How to Save Yourself from a Co-Founder Disaster

Starting a business is exciting and most founders are extremely optimistic and get along very well in the beginning. Many focus on the product or service they are offering, and don’t consider the legal framework of their business. One fundamental mistake made by many early stage companies is not getting a founder’s agreement in place. This can be a costly mistake down the line leading to a disaster that likely could have been prevented.

A founder’s agreement essentially governs the internal affairs of your business and provides a framework for your relationship with your co-founders. It helps you discuss important potential issues now and figure out how you will handle those issues should they arise in the future. Among the many things co-founder’s should be discussing are:

  1. OWNERSHIP. Each co-founder’s ownership percentage should be documented, along with the amount of capital contribution and a description of services being provided. It’s important for co-founders to discuss whether vesting terms apply and also consider what happens if a co-founder leaves either voluntarily or involuntarily. In each instance, you may decide that you would like to take a different course of action and may want to value the interests differently.
  1. ROLES + RESPONSIBILITIES.  There will be many things to do so you will need to divide and conquer with roles and responsibilities clearly defined. This will help ensure each key area is covered. Most co-founder’s base roles and responsibilities on areas of expertise or strengths. It is vital to discuss expectations of each co-founder to ensure everyone is on the same page.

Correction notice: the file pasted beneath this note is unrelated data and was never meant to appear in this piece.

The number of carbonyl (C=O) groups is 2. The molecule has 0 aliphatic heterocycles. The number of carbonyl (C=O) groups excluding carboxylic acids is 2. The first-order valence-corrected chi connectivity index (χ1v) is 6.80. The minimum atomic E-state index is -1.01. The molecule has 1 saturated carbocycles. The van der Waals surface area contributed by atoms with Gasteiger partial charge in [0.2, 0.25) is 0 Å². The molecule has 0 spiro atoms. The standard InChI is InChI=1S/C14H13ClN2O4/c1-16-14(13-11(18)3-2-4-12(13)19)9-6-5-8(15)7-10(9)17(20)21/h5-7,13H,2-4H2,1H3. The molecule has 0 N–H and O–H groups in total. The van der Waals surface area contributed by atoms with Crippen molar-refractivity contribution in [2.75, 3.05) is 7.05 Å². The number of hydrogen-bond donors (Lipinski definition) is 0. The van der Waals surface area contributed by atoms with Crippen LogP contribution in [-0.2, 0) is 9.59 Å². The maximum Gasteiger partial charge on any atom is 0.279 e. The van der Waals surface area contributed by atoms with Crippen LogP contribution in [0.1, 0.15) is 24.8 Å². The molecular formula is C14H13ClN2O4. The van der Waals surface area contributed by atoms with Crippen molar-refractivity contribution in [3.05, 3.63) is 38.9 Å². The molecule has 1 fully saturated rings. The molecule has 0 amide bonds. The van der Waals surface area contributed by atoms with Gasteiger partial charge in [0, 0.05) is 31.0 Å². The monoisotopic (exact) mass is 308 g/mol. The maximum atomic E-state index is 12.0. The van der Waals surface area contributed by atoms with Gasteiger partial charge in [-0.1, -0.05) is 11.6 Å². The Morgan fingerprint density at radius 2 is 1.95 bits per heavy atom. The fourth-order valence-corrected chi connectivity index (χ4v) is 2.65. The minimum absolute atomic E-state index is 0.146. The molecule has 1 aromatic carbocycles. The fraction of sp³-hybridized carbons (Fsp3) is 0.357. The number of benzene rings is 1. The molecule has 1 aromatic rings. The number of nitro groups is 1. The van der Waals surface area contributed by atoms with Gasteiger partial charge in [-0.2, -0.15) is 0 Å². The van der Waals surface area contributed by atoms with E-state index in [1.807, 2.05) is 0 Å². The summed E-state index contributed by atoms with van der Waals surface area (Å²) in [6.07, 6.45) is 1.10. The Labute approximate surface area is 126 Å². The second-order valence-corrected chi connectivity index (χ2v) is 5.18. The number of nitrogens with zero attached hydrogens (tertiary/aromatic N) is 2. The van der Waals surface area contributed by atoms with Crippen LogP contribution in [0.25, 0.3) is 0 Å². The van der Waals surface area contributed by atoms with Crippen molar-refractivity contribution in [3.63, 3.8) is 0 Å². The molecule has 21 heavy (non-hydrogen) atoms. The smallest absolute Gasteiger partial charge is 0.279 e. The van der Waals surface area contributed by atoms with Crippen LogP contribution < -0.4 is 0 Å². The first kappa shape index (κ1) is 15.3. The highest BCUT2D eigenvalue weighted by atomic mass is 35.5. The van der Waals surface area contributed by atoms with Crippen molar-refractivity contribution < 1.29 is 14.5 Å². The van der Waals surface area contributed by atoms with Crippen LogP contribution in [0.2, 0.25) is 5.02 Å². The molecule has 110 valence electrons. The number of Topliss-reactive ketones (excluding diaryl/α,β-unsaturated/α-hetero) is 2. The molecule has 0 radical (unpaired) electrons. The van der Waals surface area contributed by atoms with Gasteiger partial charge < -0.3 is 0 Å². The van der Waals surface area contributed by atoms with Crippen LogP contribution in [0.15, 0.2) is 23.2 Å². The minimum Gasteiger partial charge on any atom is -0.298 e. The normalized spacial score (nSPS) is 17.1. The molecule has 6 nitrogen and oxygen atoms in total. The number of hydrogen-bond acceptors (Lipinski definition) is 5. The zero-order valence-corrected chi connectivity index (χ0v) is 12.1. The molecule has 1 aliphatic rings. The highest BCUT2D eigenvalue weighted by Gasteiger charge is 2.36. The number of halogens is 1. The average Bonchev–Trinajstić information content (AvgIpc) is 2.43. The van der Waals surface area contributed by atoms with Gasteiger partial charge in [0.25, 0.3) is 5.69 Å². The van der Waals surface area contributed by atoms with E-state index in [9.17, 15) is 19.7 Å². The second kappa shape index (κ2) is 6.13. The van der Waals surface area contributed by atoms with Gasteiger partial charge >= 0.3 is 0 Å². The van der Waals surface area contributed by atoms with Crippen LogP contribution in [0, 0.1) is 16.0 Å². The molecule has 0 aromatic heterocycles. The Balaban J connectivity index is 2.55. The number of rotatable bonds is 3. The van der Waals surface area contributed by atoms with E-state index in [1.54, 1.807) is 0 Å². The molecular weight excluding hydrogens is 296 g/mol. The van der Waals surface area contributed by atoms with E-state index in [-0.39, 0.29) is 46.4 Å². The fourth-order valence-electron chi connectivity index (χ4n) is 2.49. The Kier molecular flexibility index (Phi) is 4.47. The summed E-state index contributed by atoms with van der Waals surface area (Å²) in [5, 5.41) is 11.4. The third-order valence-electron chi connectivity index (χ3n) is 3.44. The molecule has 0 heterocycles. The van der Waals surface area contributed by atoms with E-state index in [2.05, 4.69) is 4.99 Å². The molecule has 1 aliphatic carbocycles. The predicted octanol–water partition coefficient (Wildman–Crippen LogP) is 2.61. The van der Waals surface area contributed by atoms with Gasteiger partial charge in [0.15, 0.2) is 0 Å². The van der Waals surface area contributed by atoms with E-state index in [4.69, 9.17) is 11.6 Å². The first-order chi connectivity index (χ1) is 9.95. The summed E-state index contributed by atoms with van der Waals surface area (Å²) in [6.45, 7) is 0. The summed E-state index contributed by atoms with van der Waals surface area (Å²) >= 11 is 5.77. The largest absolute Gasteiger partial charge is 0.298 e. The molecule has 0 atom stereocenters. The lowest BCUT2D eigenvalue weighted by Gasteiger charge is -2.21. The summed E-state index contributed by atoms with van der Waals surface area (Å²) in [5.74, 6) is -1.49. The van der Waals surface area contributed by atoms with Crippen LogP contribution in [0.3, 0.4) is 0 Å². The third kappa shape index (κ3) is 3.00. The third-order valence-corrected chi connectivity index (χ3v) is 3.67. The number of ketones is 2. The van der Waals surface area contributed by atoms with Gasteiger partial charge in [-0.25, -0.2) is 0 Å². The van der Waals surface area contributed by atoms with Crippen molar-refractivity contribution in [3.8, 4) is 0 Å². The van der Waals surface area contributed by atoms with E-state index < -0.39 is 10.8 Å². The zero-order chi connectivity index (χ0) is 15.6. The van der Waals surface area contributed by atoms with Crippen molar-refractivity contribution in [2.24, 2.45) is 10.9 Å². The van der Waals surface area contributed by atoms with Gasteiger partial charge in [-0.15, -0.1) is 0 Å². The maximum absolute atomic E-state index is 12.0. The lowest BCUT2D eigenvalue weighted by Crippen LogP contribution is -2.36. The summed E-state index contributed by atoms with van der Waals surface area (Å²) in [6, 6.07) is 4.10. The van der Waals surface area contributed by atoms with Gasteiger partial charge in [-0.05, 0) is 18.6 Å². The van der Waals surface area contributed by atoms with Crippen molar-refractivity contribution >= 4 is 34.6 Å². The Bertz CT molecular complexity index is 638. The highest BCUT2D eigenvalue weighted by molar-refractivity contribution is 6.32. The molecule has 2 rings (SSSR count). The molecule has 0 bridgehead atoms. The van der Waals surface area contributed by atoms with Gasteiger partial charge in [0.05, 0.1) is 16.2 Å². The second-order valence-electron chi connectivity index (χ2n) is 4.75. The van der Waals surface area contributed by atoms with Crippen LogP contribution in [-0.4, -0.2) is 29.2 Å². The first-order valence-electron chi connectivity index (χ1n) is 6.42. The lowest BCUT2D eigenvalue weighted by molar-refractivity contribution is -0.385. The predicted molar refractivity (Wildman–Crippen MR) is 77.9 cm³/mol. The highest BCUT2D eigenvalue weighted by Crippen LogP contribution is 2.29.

1. DECISION-MAKING.  It’s essential to clarify which co-founder has decision-making authority and in what instances. There may be certain instances where a co-founder would need to defer to the other co-founder’s and come to agreement. Whether it’s ordering office supplies, or bringing someone on as a partner, the decision-making authority should be well-defined.

It’s important to set clear expectations in the beginning to prevent disputes down the line and save yourself time, stress and money in the event things don’t work out as expected.

Tricia Meyer is founder + managing attorney of Meyer Law, a woman-owned, forward-thinking boutique law firm specializing in helping entrepreneurs and technology companies from startups to fortune 500’s with corporate, contracts, employment and intellectual property matters in Technology, Telecom, FinTech, EdTech, AdTech, HealthTech, Internet of Things, Financial Services, Telecom, Social Media, Real Estate, Marketing, Advertising and Healthcare sectors.  As an entrepreneur and a lawyer, Meyer has a unique perspective and is a mentor at tech incubators and accelerators across the United States.  Learn more at and follow us on Twitter @Tricia_Meyer or @LoveYourLawFirm.